We see this with Sylvie -- although passive and meek and almost a marginal character she is such a whisper -- and yet as the story progresses, Pauline becomes increasingly more fragile - - her business crumbles; she gives Sylvie money (even when she knows it's going to Theo) at her own expense; Pauline herself becomes more fragile. As Sylvie grows more unabashedly greedy, grabs Pauline's wealth, Pauline grows weak -- yes to her own desire and love/lust for Sylvie but nevertheless Sylvie grows strong -- gravid with greed almost.
Before I continue with this idea, let me pause and explore how this idea of the gravid female image juxtaposed against the fragile one has resonated within contemporary literature and how we've been invited to understand this image. I'm thinking now of Toni Morrison's _Beloved_. In Beloved, the ghost, or Beloved, or Baby, whatever you want to call her -- her name of course is slippery because she was never named, comes back to haunt Sethe -- she is there to remind Sethe of slavery, of the past and of course of the fact that Sethe killed her when the posse came to take them back to the plantation. When Sethe slit Baby's throat, the posse thought Sethe was some crazy woman and ran -- consequently, Sethe saved herself, her mother-in-law, and her other child -- but not the baby -- and the central question the book raises is the morality of Sethe's decision -- which is not necessary for the discussion here.
What is relevant is this. The baby returns as a full-fledged, in the flesh, or so Sethe and Paul D. (?) and the other characters believe, person. And this person seeks revenge -- she forces Sethe and the others to confront and see what they don't want to remember.. At one point, Paul D. has sex with the baby (in the form of a grown woman) and consequently she becomes pregnant and eats everything in sight -- a problem because Sethe is poor and there's only enough food to go around -- as the baby consumes everything in sight with her greedy hands, Sethe becomes increasingly emaciated. This was the point of intersection that I saw -- a parallel a contemporary story had with these two stories. And it struck me.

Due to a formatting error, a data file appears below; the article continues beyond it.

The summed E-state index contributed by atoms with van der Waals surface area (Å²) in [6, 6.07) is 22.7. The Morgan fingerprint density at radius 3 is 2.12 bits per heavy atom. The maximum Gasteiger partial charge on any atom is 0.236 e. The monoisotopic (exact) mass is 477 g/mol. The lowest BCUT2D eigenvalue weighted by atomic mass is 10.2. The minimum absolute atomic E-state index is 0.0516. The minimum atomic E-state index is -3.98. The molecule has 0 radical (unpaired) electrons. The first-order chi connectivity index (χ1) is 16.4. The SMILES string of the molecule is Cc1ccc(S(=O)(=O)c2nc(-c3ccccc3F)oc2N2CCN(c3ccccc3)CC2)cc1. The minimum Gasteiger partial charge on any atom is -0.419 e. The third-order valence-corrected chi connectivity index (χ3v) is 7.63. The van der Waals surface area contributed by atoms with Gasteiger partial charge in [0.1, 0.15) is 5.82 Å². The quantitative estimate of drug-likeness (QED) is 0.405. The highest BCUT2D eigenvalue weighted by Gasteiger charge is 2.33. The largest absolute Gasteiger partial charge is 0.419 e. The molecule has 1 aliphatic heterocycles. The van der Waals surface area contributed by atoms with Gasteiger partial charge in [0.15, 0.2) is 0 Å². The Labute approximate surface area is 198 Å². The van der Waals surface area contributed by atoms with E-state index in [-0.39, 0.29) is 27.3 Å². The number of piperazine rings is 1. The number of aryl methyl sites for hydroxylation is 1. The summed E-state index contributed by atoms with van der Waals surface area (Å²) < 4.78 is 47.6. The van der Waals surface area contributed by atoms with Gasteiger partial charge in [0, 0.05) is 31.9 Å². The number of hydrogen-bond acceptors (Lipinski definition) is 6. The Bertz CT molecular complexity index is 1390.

We have in both "Great Expectations" and "Parasites" two women (Sylvie and Annette) who grow huge with their slovenly greediness (Annette perhaps more evil than Sylvie who is portrayed as a bit naive but nevertheless a taker and not a giver -- a hustler in every sense of the word as Annette is). Annette's evil nature is horrifying -- especially in the moment when she stands naked at Paul's threshold -- staring at Dora and reminding both Paul and Dora where Stella's pills are -- this moment seemed to culminate all her previous self-centered moments of wondering what was going to happen to her once her meal ticket was gone -- she was truly an unlikeable character -- and as she grew pregnant with greed, Stella grew smaller -- so small, we're told, Stella's bed enveloped her.